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3.5 Variable References and #%top🔗



Refers to a top-level, module-level, or local binding, when id is not bound as a transformer (see Expansion). At run-time, the reference evaluates to the value in the location associated with the binding.

When the expander encounters an id that is not bound by a module-level or local binding, it converts the expression to (#%top . id) giving #%top the lexical context of the id; typically, that context refers to #%top. See also Expansion Steps.

> (define x 10)
> x


> (let ([x 5]) x)


> ((lambda (x) x) 2)



(#%top . id)

Equivalent to id when id is bound to a module-level or top-level variable. In a top-level context, (#%top . id) always refers to a top-level variable, even if id is unbound or bound to syntax, as long as id does not have a local binding. In all contexts, (#%top . id) is a syntax error if id has a local binding.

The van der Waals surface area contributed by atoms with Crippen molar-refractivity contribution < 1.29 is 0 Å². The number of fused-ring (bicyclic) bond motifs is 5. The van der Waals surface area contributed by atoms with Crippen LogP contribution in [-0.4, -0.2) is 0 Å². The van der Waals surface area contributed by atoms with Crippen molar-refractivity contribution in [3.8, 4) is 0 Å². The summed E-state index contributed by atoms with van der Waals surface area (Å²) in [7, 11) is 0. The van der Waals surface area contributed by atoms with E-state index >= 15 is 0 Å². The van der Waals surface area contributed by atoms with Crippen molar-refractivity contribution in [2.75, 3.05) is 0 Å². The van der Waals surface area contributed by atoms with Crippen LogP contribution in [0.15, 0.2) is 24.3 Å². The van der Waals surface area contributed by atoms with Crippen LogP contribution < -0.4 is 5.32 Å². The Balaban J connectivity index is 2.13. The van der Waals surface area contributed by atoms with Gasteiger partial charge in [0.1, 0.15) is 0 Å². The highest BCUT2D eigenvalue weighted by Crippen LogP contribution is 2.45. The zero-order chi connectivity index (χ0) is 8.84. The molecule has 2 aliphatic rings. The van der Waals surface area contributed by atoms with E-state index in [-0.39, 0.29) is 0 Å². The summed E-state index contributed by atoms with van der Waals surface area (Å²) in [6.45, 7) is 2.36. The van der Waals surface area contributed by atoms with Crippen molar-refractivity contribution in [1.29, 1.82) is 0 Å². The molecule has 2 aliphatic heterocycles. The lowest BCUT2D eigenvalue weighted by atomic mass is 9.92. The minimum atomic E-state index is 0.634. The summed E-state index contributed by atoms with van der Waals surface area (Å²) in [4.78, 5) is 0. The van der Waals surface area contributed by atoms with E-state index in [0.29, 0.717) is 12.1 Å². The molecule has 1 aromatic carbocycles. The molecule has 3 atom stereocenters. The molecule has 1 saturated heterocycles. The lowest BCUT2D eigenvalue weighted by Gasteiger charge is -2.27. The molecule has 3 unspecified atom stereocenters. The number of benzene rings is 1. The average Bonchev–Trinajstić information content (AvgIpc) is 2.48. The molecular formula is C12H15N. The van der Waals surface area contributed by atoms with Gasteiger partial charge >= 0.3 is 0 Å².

Within a module form, (#%top . id) expands to just id as long as id is defined within the module and has no local binding in its context. At phase level 0, (#%top . id) is an immediate syntax error if id is not bound. At phase level 1 and higher, a syntax error is reported if id is not defined at the corresponding phase by the end of module-body partial expansion.

See also Expansion Steps for information on how the expander introduces #%top identifiers.

> (define x 12)
> (#%top . x)


Changed in version 6.3 of package base: Changed the introduction of #%top in a top-level context to unbound identifiers only.
Changed in version Changed treatment of locally bound id to always report a syntax error, even outside of a module.